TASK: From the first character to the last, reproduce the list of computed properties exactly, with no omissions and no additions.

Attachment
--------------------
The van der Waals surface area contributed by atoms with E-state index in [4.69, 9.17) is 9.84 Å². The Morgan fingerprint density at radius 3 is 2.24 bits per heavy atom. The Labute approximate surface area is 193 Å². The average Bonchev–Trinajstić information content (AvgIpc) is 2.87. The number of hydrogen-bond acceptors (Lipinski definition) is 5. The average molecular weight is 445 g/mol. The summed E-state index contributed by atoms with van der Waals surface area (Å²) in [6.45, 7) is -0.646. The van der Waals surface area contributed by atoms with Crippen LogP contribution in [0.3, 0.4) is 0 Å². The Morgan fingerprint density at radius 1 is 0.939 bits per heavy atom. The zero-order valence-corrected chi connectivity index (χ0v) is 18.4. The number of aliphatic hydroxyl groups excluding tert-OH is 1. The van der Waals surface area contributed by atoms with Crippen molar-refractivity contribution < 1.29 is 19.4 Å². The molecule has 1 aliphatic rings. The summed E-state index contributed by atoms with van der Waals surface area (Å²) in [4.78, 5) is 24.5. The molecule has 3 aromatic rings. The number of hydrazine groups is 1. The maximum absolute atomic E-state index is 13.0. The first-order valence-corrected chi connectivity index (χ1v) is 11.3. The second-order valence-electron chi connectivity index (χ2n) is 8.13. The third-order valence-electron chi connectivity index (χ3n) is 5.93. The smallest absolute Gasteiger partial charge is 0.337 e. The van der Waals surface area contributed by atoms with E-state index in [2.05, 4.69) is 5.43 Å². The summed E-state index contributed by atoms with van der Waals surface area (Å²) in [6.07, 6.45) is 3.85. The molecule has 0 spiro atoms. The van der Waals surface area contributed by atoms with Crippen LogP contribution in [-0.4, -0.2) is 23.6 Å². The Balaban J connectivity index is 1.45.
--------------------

The van der Waals surface area contributed by atoms with E-state index in [4.69, 9.17) is 9.84 Å². The Morgan fingerprint density at radius 3 is 2.24 bits per heavy atom. The Labute approximate surface area is 193 Å². The average Bonchev–Trinajstić information content (AvgIpc) is 2.87. The number of hydrogen-bond acceptors (Lipinski definition) is 5. The average molecular weight is 445 g/mol. The summed E-state index contributed by atoms with van der Waals surface area (Å²) in [6.45, 7) is -0.646. The van der Waals surface area contributed by atoms with Crippen LogP contribution in [0.3, 0.4) is 0 Å². The Morgan fingerprint density at radius 1 is 0.939 bits per heavy atom. The zero-order valence-corrected chi connectivity index (χ0v) is 18.4. The number of aliphatic hydroxyl groups excluding tert-OH is 1. The van der Waals surface area contributed by atoms with Crippen molar-refractivity contribution < 1.29 is 19.4 Å². The molecule has 1 aliphatic rings. The summed E-state index contributed by atoms with van der Waals surface area (Å²) in [4.78, 5) is 24.5. The molecule has 3 aromatic rings. The number of hydrazine groups is 1. The maximum absolute atomic E-state index is 13.0. The first-order valence-corrected chi connectivity index (χ1v) is 11.3. The second-order valence-electron chi connectivity index (χ2n) is 8.13. The third-order valence-electron chi connectivity index (χ3n) is 5.93. The smallest absolute Gasteiger partial charge is 0.337 e. The van der Waals surface area contributed by atoms with E-state index in [2.05, 4.69) is 5.43 Å². The summed E-state index contributed by atoms with van der Waals surface area (Å²) in [6.07, 6.45) is 3.85. The molecule has 0 spiro atoms. The van der Waals surface area contributed by atoms with Crippen LogP contribution in [-0.4, -0.2) is 23.6 Å². The Balaban J connectivity index is 1.45.